Last week, California governor Gavin Newsom signed into law California’s Fair Pay to Play Act, which will allow California college athletes to sign commercial deals for the use of their identities and likenesses. The law, which will also allow student athletes to hire agents to negotiate on their behalf, will take effect in 2023. This could be the law that upsets the NCAA’s long-standing cozy apple cart that has successfully funneled almost all collegiate athletic revenue to universities, and the economics of this law are fascinating.
California becomes the first state to cross the NCAA’s line in the sand that presently allows college athletes to only receive scholarships that cover tuition, fees, and reasonable school-related expenses, despite the fact that the athletes—particularly the stars—are the ones who represent the scarce factor of production and create the lion’s share of the revenue.
The law is being touted by Newsom and many others as a game changer that will forever alter the landscape of college athletics by making it illegal for colleges to prevent their student athletes from being compensated for the use of their likenesses and identities.
If implemented today, the law would have little immediate effect. There currently are simply too few college athletes in the state whose likenesses would command substantial value. There are only two sports that generate revenue at the college level—football and basketball—and there are only four California universities that would be part of this conversation: Stanford, UC Berkeley, UCLA, and USC, all of which are part of the Pacific-12 conference within the NCAA.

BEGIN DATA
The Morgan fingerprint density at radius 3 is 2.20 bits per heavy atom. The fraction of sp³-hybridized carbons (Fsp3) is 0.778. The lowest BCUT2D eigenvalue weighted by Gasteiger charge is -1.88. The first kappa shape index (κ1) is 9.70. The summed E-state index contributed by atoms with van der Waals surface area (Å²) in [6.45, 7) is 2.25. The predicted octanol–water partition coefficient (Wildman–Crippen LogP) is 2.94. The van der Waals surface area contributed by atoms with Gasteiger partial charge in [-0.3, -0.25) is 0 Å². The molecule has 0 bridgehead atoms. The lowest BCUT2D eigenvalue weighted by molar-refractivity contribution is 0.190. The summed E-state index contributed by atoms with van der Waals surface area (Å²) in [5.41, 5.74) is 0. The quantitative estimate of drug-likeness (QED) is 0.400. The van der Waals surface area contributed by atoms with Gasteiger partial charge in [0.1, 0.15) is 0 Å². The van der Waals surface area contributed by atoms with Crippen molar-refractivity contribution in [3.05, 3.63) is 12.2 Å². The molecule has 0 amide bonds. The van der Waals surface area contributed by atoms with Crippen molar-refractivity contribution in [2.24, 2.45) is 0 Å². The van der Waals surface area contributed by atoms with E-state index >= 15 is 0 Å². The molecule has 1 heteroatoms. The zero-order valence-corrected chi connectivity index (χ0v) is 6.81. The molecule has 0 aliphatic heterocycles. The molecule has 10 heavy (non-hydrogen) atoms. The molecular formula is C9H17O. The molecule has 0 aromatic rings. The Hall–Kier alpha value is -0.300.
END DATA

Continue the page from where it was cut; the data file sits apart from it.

But none of these universities currently have premier basketball or football programs with players in the national spotlight. And the Pac-12 conference has lost much of its athletic prominence.
At one time, USC was one of the most storied football programs in NCAA history, with several national championships, All-Americans, and Heisman Trophy winners. But the Trojans have fallen on tough times with just one successful season since former head coach Pete Carrol left in 2009 to become coach of the Seattle Seahawks of the NFL.
USC is probably wishing that this law had been in place 15 years ago, when Reggie Bush was playing. Bush, a spectacular collegiate running back and perhaps the most visible college athlete of that time, was implicated by the NCAA when his stepfather and his mother were found to be living rent-free in a home owned by an agent who wished to represent Bush as a professional.
The NCAA came down hard on USC for this violation, and USC football has never been the same. This is exactly the type of violation that would have been permissible had California’s new law been in place at that time.
UCLA, USC’s crosstown rival, is now on the verge of becoming irrelevant in college football, despite recently having All-American quarterback Josh Rosen, now with the Miami Dolphins. UCLA has fired six coaches in the last 20 years, and current coach Chip Kelly is in the hot seat with a 4-13 record since taking over in 2018.